What form of urban development can be possible in this context with continuing accelerated urbanization, extremely little redistribution of wealth, massive urban poverty, and state politicians, administrators and technical personnel all trained in top-down state-led development? Recent action research and negotiation on urban land rights for the poor majority have had a limited impact on new legislation, and the implicit urban policy is to ‘clean up’ the city of parasitic in-migrants. This is allied to new large scale state and private sector investment in infrastructure to benefit the political and economic elite and keep the enclave economy intact. Can alternative approaches to urban land rights and management be inserted within this realpolitik by insurgent development activists? Perhaps, if they had adequate international backing. However, in practice international aid agencies continue to each push for their own agenda and interests, and local activist organizations have to negotiate what they can to survive.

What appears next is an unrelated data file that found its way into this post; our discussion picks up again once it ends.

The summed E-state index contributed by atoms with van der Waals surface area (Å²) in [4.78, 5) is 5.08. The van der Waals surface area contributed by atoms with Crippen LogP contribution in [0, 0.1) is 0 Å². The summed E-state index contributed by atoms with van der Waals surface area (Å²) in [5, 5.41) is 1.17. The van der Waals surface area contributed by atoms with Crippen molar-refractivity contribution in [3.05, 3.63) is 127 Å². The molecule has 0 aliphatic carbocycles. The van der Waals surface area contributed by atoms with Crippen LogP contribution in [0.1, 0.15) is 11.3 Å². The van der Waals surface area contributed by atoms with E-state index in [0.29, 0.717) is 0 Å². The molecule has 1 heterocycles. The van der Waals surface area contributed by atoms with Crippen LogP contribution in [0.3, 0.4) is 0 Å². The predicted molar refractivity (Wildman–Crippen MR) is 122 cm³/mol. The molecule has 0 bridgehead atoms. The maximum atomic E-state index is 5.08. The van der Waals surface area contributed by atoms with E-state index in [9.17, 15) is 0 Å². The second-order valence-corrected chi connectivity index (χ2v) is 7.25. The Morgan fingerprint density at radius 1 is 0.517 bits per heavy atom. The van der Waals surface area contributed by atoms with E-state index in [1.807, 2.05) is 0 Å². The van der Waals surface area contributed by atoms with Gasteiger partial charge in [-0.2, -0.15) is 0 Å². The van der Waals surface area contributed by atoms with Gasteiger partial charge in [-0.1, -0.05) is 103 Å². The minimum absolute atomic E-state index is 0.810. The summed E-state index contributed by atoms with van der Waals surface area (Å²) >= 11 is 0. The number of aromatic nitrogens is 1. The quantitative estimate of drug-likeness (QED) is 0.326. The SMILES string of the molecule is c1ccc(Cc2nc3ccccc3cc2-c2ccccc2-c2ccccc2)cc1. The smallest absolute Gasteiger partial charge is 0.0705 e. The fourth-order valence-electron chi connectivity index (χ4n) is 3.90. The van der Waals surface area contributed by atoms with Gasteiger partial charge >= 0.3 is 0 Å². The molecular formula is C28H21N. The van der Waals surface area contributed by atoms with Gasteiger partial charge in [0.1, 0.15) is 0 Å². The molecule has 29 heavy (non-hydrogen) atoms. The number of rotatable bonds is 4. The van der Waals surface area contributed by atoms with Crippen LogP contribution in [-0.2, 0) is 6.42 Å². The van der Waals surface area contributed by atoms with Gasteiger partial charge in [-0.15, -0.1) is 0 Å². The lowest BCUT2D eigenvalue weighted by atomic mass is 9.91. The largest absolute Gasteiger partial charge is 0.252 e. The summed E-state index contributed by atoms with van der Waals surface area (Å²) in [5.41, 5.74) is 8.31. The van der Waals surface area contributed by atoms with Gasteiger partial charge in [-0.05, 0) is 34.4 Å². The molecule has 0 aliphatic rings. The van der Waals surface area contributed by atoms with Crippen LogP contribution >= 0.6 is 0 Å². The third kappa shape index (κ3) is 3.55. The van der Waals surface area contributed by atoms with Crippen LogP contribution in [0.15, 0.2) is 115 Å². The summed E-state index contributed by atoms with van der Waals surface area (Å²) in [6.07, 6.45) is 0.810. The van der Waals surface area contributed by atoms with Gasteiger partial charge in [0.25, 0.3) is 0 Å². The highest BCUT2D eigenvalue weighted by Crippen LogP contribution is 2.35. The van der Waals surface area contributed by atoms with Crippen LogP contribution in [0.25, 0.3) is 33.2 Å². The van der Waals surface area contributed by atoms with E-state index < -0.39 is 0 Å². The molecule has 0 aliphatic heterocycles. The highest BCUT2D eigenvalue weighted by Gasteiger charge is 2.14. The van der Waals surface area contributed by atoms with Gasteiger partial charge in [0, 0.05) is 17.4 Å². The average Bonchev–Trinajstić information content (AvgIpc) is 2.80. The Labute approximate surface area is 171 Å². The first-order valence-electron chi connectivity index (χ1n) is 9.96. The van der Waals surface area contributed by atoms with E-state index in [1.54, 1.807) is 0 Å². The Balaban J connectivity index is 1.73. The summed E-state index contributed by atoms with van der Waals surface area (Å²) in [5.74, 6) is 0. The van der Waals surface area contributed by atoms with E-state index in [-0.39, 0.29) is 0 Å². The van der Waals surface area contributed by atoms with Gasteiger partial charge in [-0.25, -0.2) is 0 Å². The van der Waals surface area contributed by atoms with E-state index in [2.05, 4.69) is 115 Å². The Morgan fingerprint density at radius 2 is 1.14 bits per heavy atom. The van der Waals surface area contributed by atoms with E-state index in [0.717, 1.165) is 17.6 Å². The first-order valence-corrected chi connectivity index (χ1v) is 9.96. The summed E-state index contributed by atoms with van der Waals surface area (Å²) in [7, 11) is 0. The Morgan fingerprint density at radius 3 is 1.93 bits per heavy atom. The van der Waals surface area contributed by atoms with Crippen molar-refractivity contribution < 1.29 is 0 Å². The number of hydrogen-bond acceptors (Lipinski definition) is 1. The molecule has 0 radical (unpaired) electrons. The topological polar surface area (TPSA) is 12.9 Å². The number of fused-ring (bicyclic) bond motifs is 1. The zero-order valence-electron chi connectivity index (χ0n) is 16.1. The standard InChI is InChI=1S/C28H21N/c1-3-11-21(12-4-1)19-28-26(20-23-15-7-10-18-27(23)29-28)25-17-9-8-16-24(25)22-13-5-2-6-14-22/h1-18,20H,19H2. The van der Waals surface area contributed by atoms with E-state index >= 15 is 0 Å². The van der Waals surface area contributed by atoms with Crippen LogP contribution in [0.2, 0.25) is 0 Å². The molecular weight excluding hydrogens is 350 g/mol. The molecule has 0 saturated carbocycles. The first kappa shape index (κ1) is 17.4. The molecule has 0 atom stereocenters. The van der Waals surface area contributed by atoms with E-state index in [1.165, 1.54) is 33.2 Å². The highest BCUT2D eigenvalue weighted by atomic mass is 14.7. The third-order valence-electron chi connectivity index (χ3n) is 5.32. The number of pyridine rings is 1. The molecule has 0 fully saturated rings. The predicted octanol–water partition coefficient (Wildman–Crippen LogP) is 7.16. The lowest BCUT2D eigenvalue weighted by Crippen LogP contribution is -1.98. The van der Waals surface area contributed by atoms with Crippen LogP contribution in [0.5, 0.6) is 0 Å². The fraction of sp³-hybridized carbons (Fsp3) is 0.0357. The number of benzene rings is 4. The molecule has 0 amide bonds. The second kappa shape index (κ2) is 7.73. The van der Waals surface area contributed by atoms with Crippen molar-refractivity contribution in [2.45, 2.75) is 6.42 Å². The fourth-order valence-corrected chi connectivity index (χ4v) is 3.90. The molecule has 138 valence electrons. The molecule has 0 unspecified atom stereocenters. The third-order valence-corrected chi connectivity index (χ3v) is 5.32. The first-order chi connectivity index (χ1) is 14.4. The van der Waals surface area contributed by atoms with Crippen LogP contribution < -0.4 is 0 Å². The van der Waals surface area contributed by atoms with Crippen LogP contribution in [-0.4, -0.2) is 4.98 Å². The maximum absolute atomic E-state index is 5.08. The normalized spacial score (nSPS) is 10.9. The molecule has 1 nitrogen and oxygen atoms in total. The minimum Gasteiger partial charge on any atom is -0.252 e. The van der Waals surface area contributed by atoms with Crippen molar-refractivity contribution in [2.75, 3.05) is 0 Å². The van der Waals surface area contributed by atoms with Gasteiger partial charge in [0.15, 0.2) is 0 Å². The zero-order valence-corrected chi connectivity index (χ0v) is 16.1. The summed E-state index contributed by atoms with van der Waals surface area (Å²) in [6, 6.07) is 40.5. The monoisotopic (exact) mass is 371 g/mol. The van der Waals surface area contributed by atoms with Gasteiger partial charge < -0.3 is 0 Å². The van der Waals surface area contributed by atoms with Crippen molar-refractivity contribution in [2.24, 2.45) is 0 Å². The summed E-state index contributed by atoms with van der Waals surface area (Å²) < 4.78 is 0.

The paper asks what form of governance does this represent? Would this self-seeking approach be acceptable within any of the individual countries political contexts without major negotiation with stakeholders? Probably not, but then that is the conundrum of international aid – the political context which matters is in the metropole not the country of activity. After all international aid represents a fraction of international economic flows, even for the poorest countries. Perhaps China’s approach is more acceptable in this respect and what will matter more in future – for urban development as much as wider social and economic activity – is South-South negotiation on political and economic agendas. That, however, does not mean that urban policies are going to be any more proactive for the poor majority and this will probably require more strategic ‘wars of position’ to have an impact, rather than the reliance on current international agency ‘wars of manoeuvre’, to use Gramscian terms.
    Original languageEnglish
    Publication statusPublished - Sep 2006
    Event7th Network-Association of European Researchers on Urbanisation in the South - Darmstadt, Germany
    Duration: 7 Sep 20069 Sep 2006

    Conference

    Conference7th Network-Association of European Researchers on Urbanisation in the South
    Abbreviated titleN-AERUS 2006
    CountryGermany
    CityDarmstadt
    Period7/09/069/09/06
    OtherInternational Aid Ideologies and Policies in the Urban Sector